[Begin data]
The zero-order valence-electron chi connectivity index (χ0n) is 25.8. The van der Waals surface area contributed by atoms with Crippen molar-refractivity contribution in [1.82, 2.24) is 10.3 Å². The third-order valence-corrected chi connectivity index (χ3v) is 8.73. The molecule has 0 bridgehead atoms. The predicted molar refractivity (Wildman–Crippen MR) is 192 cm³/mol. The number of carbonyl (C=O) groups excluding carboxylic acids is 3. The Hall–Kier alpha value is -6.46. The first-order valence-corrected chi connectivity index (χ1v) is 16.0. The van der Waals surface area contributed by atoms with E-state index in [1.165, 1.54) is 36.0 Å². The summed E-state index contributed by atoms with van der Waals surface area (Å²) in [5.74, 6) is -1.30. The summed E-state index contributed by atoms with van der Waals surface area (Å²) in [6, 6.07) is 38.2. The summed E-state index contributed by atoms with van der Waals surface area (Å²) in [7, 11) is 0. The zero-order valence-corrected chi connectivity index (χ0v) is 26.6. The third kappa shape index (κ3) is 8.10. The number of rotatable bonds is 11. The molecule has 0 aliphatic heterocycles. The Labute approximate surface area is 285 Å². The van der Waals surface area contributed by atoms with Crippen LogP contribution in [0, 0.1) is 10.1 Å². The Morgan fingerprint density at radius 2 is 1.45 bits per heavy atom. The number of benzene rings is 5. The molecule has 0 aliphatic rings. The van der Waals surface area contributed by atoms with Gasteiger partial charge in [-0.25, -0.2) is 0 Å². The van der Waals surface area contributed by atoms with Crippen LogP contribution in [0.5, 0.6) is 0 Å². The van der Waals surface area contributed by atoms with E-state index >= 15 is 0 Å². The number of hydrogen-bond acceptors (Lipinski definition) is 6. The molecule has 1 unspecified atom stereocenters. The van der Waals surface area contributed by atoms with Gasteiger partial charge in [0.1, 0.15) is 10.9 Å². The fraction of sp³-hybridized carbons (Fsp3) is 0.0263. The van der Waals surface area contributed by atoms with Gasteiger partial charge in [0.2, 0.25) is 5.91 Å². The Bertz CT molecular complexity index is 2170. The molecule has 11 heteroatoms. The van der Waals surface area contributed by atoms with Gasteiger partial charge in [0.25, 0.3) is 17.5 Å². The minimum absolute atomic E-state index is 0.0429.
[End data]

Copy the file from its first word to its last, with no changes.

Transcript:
The zero-order valence-electron chi connectivity index (χ0n) is 25.8. The van der Waals surface area contributed by atoms with Crippen molar-refractivity contribution in [1.82, 2.24) is 10.3 Å². The third-order valence-corrected chi connectivity index (χ3v) is 8.73. The molecule has 0 bridgehead atoms. The predicted molar refractivity (Wildman–Crippen MR) is 192 cm³/mol. The number of carbonyl (C=O) groups excluding carboxylic acids is 3. The Hall–Kier alpha value is -6.46. The first-order valence-corrected chi connectivity index (χ1v) is 16.0. The van der Waals surface area contributed by atoms with E-state index in [1.165, 1.54) is 36.0 Å². The summed E-state index contributed by atoms with van der Waals surface area (Å²) in [5.74, 6) is -1.30. The summed E-state index contributed by atoms with van der Waals surface area (Å²) in [6, 6.07) is 38.2. The summed E-state index contributed by atoms with van der Waals surface area (Å²) in [7, 11) is 0. The zero-order valence-corrected chi connectivity index (χ0v) is 26.6. The third kappa shape index (κ3) is 8.10. The number of rotatable bonds is 11. The molecule has 0 aliphatic heterocycles. The Labute approximate surface area is 285 Å². The van der Waals surface area contributed by atoms with Crippen LogP contribution in [0, 0.1) is 10.1 Å². The Morgan fingerprint density at radius 2 is 1.45 bits per heavy atom. The number of benzene rings is 5. The molecule has 0 aliphatic rings. The van der Waals surface area contributed by atoms with Gasteiger partial charge in [-0.25, -0.2) is 0 Å². The van der Waals surface area contributed by atoms with Crippen LogP contribution in [0.5, 0.6) is 0 Å². The van der Waals surface area contributed by atoms with E-state index >= 15 is 0 Å². The number of hydrogen-bond acceptors (Lipinski definition) is 6. The molecule has 1 unspecified atom stereocenters. The van der Waals surface area contributed by atoms with Gasteiger partial charge in [0.1, 0.15) is 10.9 Å². The fraction of sp³-hybridized carbons (Fsp3) is 0.0263. The van der Waals surface area contributed by atoms with Gasteiger partial charge in [0.2, 0.25) is 5.91 Å². The Bertz CT molecular complexity index is 2170. The molecule has 11 heteroatoms. The van der Waals surface area contributed by atoms with Gasteiger partial charge in [0.25, 0.3) is 17.5 Å². The minimum absolute atomic E-state index is 0.0429.